Now this is what you call a “hyper-realistic” show, which usually translates to “incredibly depressing,” because many writers (not me) think that the real world is dark man, dark, and the only way to show this is to make the most miserable shows possible. I may not agree, but hey, it’s their prerogative, just as it’s mine to take Craig Ferguson as a writing compass. Point is, this show glories in realism; despite my X-Files references, there are no aliens, nor any hint of them. Despite the obvious Twin Peaks comparison (teenaged girl is murdered; show revolves around reactions to and investigations into her death) there is no BOB or Black Lodge or Bookhouse Boys. The colour palette is drained nearly to the point of black and white (it’s set in Seattle, and filmed in Vancouver.) But the most salient issue is, everyone on this show is miserable. These people don’t have skeletons in the closet so much as they have entire mortuaries. Holder, the main character’s partner, is a recovering meth addict who is estranged from his only remaining family after stealing from his six-year-old nephew while on a bender. Our main, Linden, fares slightly better at first (although really, “no meth” is kind of a sad standard of “better”) but over the course of the show to date, she loses custody of her son- after being investigated by child services- gets dumped by her fiancé, gets tossed in a mental ward (under false pretenses, of course, because it’s that kind of show) loses her job, loses ANOTHER boyfriend, gets kidnapped by a gun-wielding street preacher, has an affair with a married man, discovers that- spoilers!- said married man, another police officer, is actually the serial killer she’s been chasing and is driven to murder him in cold blood, after his coverup leads to an innocent man (who she arrested) being executed.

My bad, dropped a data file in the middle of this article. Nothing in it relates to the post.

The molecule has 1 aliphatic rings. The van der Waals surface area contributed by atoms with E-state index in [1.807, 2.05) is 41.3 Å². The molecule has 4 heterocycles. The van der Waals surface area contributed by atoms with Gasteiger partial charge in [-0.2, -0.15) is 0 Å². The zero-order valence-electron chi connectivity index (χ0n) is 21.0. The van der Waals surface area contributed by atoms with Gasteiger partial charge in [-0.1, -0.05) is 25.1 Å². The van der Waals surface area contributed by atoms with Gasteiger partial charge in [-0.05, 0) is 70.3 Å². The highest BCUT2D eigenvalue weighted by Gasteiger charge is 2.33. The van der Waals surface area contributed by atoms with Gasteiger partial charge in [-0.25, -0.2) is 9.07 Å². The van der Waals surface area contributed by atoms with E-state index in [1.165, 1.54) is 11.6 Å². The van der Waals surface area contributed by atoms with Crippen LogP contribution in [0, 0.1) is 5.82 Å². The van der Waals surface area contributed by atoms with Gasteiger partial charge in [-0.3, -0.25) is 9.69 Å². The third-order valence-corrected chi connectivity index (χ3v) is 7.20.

Now I’m not going to argue that nothing bad should happen to Linden, ever; this show is called The Killing, not My Little Pony: Murder Is Magic. I’ll allow the kidnapping, and even the psychiatric commitment (though in general I am sick to death of the “BUT THEY’RE NOT REALLY CRAZY” trope, seeing as how rarely actual people with actual mental illnesses are seen on TV.) Hell, I’ll even allow for the lost custody; the character had to be gotten off the show SOMEHOW. What bothers me in all this is that she’s so rarely given something good to counterbalance the bad. I didn’t mention, by the way, that all of this is preceded by her frequently alluded-to miserable childhood in foster care, which is implied to have damaged her ability to hold functional relationships; thanks for that, show. But let’s tally it up- three (3) lost love interests, two of who were lost in fairly traumatic ways (the fiancé dumped her after the false commitment incident, literally taking off so that she could come out of her room and find that she'd been abandoned), a lost child, a lost childhood, murder, more murder, and frequent abuse at the hands of her suspects. Shit, if I were her, I would have crawled into a blanket fort and refused to come out by this point. I suppose it’s arguable that bad shit happens to Holder, too- see the aforementioned methhead backstory. (By the way, has anyone ever seen a meth addict who looked like this guy? Yeah. Yeah, no. Check out what meth does to a person's face sometime; I garuntee you will be scared straight for life.) But the thing about Holder’s story that’s so lacking in Linden’s is that he gets actual happy endings to balance out all the crap. As of the end of season three, he has a girlfriend who knows about and accepts his status as a recovering addict; he’s on the road to reconciling with his sister and nephew; he’s edging towards a promotion to police sergeant. God knows there’s still plenty for him to angst about, but there’s also an incentive to get out of bed in the morning. Linden’s long since lost that; the fact that she’s still functioning at all is not much short of a miracle.